Colm Keena: Why we cannot resist identity politics and succumb to populism

Our hunter-gather ancestry predisposes us to binary thinking and simple explanations of complex problems

The propensity for identity politics to inject rancour and distrust into public life is a topic that has been widely discussed on both sides of the Atlantic, though rarely from the perspective of the evolution of human nature.

However, it is useful to look at it from such a perspective because it can help explain why the passions aroused can so quickly become dangerous, up to and including not just the demonisation of others, but even the murder of those perceived as the enemy.

The key elements of what it means to be human, and how we relate to one another, evolved over an extended period when we lived in hunter-gatherer groups. Survival was dependent on the group’s ability to co-operate in the gathering and sharing of food and provision of security. We flourished if we worked well together, but only if.

In such circumstances it is easy to see why, as intelligent, social animals, we developed capabilities such as a sense of fairness, an ability to look out for ourselves and our children while working collectively and a sense of enlightened altruism. It is also easy to see why, as a species, we learned to despise the cheat, the individual who sought to secure an undue share from the collective pot, and the chancer.


Some of the most attractive traits that we received from our evolutionary past are often closely associated with identity politics. The sense of fairness that was targeted by Martin Luther King in the US and the early civil rights protesters in Northern Ireland, can be easily understood as arising from our hunter-gather past. Likewise, the appeal to decency and a sense of common humanity that characterised the 2015 campaign for the right of gay people to get married. These attractive sentiments are important evolutionary tools that have allowed us to flourish as social animals.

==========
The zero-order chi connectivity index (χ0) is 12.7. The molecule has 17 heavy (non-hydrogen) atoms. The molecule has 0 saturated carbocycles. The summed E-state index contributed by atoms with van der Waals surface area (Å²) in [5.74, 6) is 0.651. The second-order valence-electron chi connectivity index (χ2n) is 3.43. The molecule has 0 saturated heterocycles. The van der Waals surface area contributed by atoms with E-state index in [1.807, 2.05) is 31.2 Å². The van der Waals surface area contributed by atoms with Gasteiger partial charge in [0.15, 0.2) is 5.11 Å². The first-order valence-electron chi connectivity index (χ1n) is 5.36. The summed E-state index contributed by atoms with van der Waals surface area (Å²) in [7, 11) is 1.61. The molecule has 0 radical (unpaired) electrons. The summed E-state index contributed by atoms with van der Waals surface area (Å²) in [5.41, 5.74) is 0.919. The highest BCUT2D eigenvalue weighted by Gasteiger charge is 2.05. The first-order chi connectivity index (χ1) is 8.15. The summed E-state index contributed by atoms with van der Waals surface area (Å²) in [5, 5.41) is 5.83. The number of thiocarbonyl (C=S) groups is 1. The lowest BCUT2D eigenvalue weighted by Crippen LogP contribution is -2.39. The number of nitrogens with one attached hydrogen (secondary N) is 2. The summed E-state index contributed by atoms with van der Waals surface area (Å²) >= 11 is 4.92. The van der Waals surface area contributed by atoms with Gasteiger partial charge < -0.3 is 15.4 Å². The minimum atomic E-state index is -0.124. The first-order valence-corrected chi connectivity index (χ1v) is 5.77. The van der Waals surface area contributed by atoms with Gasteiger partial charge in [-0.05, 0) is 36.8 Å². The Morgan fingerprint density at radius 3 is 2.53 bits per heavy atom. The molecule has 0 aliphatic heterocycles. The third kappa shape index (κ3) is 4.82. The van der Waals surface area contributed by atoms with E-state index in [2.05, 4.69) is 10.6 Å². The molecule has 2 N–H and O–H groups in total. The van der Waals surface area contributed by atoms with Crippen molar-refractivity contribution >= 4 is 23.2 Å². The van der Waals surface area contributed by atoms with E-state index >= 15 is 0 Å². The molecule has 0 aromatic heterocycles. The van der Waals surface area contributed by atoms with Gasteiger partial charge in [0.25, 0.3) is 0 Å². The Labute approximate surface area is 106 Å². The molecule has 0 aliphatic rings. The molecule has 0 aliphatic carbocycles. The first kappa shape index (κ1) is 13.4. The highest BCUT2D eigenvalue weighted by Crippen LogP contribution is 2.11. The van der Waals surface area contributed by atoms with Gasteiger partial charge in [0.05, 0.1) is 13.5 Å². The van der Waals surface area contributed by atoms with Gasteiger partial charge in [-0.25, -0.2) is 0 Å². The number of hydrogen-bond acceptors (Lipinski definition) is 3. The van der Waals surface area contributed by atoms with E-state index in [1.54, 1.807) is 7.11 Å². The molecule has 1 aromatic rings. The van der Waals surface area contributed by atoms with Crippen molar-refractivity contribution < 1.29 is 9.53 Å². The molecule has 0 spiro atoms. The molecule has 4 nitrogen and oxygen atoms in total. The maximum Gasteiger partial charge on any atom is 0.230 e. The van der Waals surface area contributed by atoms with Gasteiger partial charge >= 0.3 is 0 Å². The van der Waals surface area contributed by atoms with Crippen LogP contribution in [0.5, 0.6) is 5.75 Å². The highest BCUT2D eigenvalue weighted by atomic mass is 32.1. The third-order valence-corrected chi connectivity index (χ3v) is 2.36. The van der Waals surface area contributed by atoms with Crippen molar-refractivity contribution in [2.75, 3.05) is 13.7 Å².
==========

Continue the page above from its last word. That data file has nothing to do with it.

Often competition for resources involved our fighting with neighbouring groups over food and territory

But there is also a dark side to the nature that the circumstances of our evolution have bequeathed to us. For most of human history, life was hard and calories scarce. The psychological and ethical outlooks that we evolved were designed to increase the chances of survival for the membership of the group. The same did not apply to the membership of other groups. Rather, the opposite was the case.

Often competition for resources involved our fighting with neighbouring groups over food and territory. The fact that we are intelligent social animals has facilitated our ability to wage war on others. There is even something in us that at times leads us to desire the genocidal killing of those we perceive as other. This has happened too often in history for it not to be accepted as a disturbing human trait.

In his book The Rise and Fall of the Third Chimpanzee, in which Jared Diamond considered the influence of our animal heritage on the way we live, the scientist and public intellectual wrote about such human traits as our sexuality, our capacity for language, and our consumption of dangerous drugs, but also our capacity for genocide. Among the points he makes is that while genocide is often motivated by the desire for land or power, in other instances it is driven by ideology or psychology.